Mks. 1BAAO tUHLt. JUvui, v,
XO MKHICIKK Ul
We have sold your Cuticuka Kzataiie for
thelaxt ix. years, aud uo tuediciuas our
shelve give better aattaf action.
C. 1'. AlUKKTO. Urugtfiet. Alb. . I,
Cuticuka Kkmbdiks are sola everywhere.
Price : Ci;tk:uka,so ceuts : Kkholvkut, kl.uu;
Moai 23 eenis. Prepared by the forts it
Dhuo Axn Chbmical Co., Hoatoa. Jaaaa.
Seud for "Mew ta Care Mkla Otaaaaaa."
GT3TTT5C Pimple. Bkln Blamiahes, aae
nUJDJ.Baby Mum or, ssrad fty Cuu
Catarrh to CtssiisptioL
Catarrh In its destructive fare ataada uaxt
to aud undoubtedly laads on to eouguinyilou.
It is therefore aiuvular that those aallcted
with this fearful dte abeuld sol oiaku it aa
object of their lives to rid tbaaiaelvas el It.
Deceptive remedies coueoctad tw by Ignorant
pretend .a to niadlcal kuowiadge have waak
end the couttdenee of tba graat majority ot
aufferera ia all advartlsad remedies. Xher ba
come resigned to a life wf uiUery rather than
torture tuemselvas with aouhtful palliative.
But this will never do. Catarrh must be
met at ovary atae ana ooiubated with all our
ailu'bt. Iu uauy cases the disease has aaautn
ed UangerouH S) mptoins. The bosf-s Sbd Ike
cartilnice of the nose, the ortftuia ef h arms, ef
seeing aud of tasting! so af eclad as to be visa
legj, the uvula so elongated, the throat so Ir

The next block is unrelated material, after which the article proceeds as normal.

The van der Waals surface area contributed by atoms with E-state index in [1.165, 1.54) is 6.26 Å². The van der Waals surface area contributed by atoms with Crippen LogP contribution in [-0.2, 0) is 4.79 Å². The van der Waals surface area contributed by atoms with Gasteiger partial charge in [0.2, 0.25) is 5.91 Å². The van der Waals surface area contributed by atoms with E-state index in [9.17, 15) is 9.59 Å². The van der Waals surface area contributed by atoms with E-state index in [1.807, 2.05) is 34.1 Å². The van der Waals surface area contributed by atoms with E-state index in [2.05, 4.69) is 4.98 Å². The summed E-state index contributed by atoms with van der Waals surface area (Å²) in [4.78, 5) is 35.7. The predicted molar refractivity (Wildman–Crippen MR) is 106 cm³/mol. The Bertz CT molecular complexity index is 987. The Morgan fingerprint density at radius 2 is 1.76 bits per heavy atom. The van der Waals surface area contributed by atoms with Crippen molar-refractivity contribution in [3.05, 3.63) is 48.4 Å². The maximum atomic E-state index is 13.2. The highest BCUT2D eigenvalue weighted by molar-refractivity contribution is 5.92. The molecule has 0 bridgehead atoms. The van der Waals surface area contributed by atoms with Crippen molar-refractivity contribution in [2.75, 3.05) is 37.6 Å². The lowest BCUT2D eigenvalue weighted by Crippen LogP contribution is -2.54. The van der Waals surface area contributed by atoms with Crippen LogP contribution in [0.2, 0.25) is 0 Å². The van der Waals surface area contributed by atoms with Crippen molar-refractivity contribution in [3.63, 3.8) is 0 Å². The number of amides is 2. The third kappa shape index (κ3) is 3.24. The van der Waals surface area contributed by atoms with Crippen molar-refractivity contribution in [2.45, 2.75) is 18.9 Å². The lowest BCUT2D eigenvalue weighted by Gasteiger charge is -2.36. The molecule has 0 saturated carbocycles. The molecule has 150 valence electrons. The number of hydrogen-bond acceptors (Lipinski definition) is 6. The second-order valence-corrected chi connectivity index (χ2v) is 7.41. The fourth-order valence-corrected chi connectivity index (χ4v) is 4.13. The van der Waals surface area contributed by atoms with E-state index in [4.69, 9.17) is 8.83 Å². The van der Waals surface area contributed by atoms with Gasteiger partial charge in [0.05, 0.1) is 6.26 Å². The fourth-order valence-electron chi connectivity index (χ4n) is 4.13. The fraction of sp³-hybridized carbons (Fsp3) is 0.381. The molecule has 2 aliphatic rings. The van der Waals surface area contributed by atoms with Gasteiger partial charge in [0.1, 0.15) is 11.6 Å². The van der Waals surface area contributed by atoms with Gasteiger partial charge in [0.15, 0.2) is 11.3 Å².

ritated and Inlawed as to produce a eouaaafat
and dtstrepxiiiif eougb.
Sajcokouii's Radical. Curb meats every
tihase of Catarrh, from a sliuple bead sold tu
the iuo.it loatbsuina and distructlve stages.
It is local aud constitutional. Inataut la r
lievins?. permanent Ui curlLg. safe, econoaiic&l
Kach package contains one bottle of tbe
Kaoical. Curb, one box Catahkhal Hot'
vist, and an UrayvKO I halm. U1
trsatise ; prVe, 1.
fOTTBB Dhuu aito Chsmical. 0 Boston
Y IN OKI
f 4 1 lifeiesf . all
I lleut with tl
JL Weak liacl
U Mill TU. that weary.
. all -go tie aeasatloti ever pies
a those of Inflamed Kidneys,
Hack and Iolus. Aching- ill pa
and Mile. Uterine Pains. Weaknras, aud Ib
flammxtinn, la relieved and speedily surcd by
the :otlcura Antl-Paln Plaeter. a aw
original, elevrant aud Infallible antidote te pala
and tnnauiraatloD. At all druAratats. v : Ave
forSl.M : or of Potter Drug sud tbeiuloal Co.,
Powered by Open ONI